that failed states make dictators and dictators make failed states worse. host: you take it to countries around the world. what are we looking at? guest: that picture, i believe, is from west africa. it is from a huge garbage dump i think it is in ghana, which is one of the better countries. but they still have this habit of again into actually makes money by importing garbage and sorting it. host: let's go to the other side of the african continent because you lead your list of failed states and here is a look at the list and maybe the camera with get in there closely or we can put them on the screen. somalia number one. talk to us about somalia? why is it a failed state? guest: in many ways it is the original failed state. when the term was coined which
was in our manage in 1992 -- in our magazine in 1992. that is when somalia was in the headlines with the blackhawk down incident. people were struggling to deal with the countries that were falling apart at the end of the cold war. somalia has ever since gotten worse and worse. the international community, washington, doesn't really have an answer for how to deal with these. host: take us deeper into somalia. per capita g.d.p. $298 a year? guest: yes. that is even a guesstimate. nobody is keeping good statistics. they barely have a functioning governme government. nine million performance. job mortality under five. two hundred per 1,000. that is one in five. what do the statistics tell you? guest: they tell you a story of a place that you wouldn't want to live. this is a country that is barely
a country. it not able to provide for its citizens. we have militias ruling. the government that is the u.s. supported for the just controls a few city blocks in mogadishu and the officials barely get out of the compound we are told. it is a country that is lawless. ruled by militias and at the top of the index the past three years. host: before we get to calls and we will put the numbers up on the screen for blake hounshell, we will have separate liens for democrats, republicans and independents. how do you put this together, this index? >> we work with the fund for peace which spends all year going through media reports, reports of places like the world bank, international monetary fund, anderson international
human rights watch, places that have people on the ground and are reporting back. they combine a bunch of different indicators, 12 indicators, and come up with a ranking each year. we are not saying by the way that every state on the index has failed. it is just different degrees of stability basically. host: how do you define failed? you have separate criteria. what are they? guest: we are looking mainly at economic factors, refugee flows, how they treat their own citizens in terms of human rights. how much control the government has over its own territory. there are 12 different factors. i won't belabor the readers with all of them. but when you add them up these are the countries that should be at the top of the list, they should be blinking red and we should worry about the outbreak of conflict, genocide, that sort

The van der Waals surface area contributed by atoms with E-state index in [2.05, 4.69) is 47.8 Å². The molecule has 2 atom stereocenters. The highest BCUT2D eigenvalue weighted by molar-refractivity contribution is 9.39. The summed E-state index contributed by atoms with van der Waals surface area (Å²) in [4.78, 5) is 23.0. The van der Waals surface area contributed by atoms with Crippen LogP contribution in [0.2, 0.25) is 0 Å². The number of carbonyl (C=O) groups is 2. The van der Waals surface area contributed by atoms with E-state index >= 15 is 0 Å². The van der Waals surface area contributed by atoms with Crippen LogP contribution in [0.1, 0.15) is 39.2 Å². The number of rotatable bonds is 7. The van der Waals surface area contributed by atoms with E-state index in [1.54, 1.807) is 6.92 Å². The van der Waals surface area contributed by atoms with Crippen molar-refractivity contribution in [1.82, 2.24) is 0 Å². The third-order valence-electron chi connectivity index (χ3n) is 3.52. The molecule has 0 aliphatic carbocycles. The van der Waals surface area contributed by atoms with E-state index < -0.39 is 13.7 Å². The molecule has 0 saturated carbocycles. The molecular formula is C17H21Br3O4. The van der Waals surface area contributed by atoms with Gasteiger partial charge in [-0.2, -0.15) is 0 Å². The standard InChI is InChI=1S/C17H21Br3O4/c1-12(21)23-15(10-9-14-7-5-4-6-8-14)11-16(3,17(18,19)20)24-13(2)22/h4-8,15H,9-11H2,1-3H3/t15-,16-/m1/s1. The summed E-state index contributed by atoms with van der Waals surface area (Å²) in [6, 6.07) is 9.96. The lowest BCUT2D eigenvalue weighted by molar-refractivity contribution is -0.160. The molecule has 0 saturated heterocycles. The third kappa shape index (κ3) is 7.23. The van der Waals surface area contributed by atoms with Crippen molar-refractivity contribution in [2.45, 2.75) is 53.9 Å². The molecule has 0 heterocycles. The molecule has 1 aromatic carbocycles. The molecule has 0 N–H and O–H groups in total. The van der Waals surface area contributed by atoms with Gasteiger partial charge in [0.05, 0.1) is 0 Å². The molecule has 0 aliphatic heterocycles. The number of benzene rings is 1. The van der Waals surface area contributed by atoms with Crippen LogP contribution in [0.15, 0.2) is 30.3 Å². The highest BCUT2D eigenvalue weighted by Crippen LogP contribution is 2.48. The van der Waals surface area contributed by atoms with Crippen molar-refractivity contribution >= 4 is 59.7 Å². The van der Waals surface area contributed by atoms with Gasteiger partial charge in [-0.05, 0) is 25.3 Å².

of thing. host: in the article you have somalia. two decades later the u.s. has no plans and they have been very much involved there on and off over the decades. why should we be thinking of somalia? guest: somalia is important as much as a symbol as in its own right. it is a symbol of our own lack of understanding about how to rebuild shattered societies, shattered governments. somalia has been a ward of the international community the last two decades. it is a great case study of a place that hasn't gotten any better. we tried all different numbers of things and now there is a conversation in washington about disengage the. people are thinking maybe we should try getting out of there and letting somalia stew in its own juices which i think would be no answer. host: let's stay in africa for one more minute.
several other countries, at least the top five countries that you have here are all in africa. what is it itself and the world's approach to the continent that makes these failed states? guest: i think historically africa has never really had strong states. when there have been strong states in africa they have opinion hugely oppressive. egypt is a good example of a state that doesn't treat its citizens well. but gyp is a rare -- egypt is a rare example of a coherent entity around several thousand years. most of them are artificial. the borders were created by clone ideal powers and -- clone ideal powers and don't map up well with ethnic groups. you have history that encourages groups to fight and the resources are scattered across
borders and that makes for an ugly situation in places like the congo which is where a lot of technology for things like cell phones come from, the minerals that are being fought over in eastern congo by a number of groups. this is kind of a semianarchy particulic place. host: congo is number five on the list. you touched on egypt. you have it it at 49. let's get to calls for blake hounshell. jacksonville, florida, first. stuart, republican. caller: good morning. i just want to make a comment. it is my opinion that we were and can still be an exceptional state or country. i feel now that we are kind of going downhill because we have